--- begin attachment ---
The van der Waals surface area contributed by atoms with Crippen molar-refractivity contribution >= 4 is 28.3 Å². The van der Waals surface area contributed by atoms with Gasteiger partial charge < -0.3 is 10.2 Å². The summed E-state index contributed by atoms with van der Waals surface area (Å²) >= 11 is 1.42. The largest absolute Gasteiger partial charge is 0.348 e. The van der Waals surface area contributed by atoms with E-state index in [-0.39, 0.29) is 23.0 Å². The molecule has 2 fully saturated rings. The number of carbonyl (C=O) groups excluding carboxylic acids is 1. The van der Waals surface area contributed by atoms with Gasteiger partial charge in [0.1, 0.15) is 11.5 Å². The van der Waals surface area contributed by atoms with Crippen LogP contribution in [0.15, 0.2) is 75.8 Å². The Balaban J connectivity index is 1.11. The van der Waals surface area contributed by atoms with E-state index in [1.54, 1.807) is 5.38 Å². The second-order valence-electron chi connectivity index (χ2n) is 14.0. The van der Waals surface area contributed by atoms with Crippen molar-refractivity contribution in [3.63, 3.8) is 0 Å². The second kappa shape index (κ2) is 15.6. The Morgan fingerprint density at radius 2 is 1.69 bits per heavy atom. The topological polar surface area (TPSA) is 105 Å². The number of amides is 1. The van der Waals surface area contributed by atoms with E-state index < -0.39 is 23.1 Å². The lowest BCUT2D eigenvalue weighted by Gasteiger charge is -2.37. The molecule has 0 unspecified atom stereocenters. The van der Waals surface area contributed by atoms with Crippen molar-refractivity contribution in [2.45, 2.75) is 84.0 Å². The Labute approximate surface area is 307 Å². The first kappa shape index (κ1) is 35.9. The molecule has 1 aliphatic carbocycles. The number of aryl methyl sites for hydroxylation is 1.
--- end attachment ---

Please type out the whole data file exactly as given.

The van der Waals surface area contributed by atoms with Crippen molar-refractivity contribution >= 4 is 28.3 Å². The van der Waals surface area contributed by atoms with Gasteiger partial charge < -0.3 is 10.2 Å². The summed E-state index contributed by atoms with van der Waals surface area (Å²) >= 11 is 1.42. The largest absolute Gasteiger partial charge is 0.348 e. The van der Waals surface area contributed by atoms with E-state index in [-0.39, 0.29) is 23.0 Å². The molecule has 2 fully saturated rings. The number of carbonyl (C=O) groups excluding carboxylic acids is 1. The van der Waals surface area contributed by atoms with Gasteiger partial charge in [0.1, 0.15) is 11.5 Å². The van der Waals surface area contributed by atoms with Crippen LogP contribution in [0.15, 0.2) is 75.8 Å². The Balaban J connectivity index is 1.11. The van der Waals surface area contributed by atoms with E-state index in [1.54, 1.807) is 5.38 Å². The second-order valence-electron chi connectivity index (χ2n) is 14.0. The van der Waals surface area contributed by atoms with Crippen molar-refractivity contribution in [3.63, 3.8) is 0 Å². The second kappa shape index (κ2) is 15.6. The Morgan fingerprint density at radius 2 is 1.69 bits per heavy atom. The topological polar surface area (TPSA) is 105 Å². The number of amides is 1. The van der Waals surface area contributed by atoms with E-state index < -0.39 is 23.1 Å². The lowest BCUT2D eigenvalue weighted by Gasteiger charge is -2.37. The molecule has 0 unspecified atom stereocenters. The van der Waals surface area contributed by atoms with Crippen molar-refractivity contribution in [2.45, 2.75) is 84.0 Å². The Labute approximate surface area is 307 Å². The first kappa shape index (κ1) is 35.9. The molecule has 1 aliphatic carbocycles. The number of aryl methyl sites for hydroxylation is 1.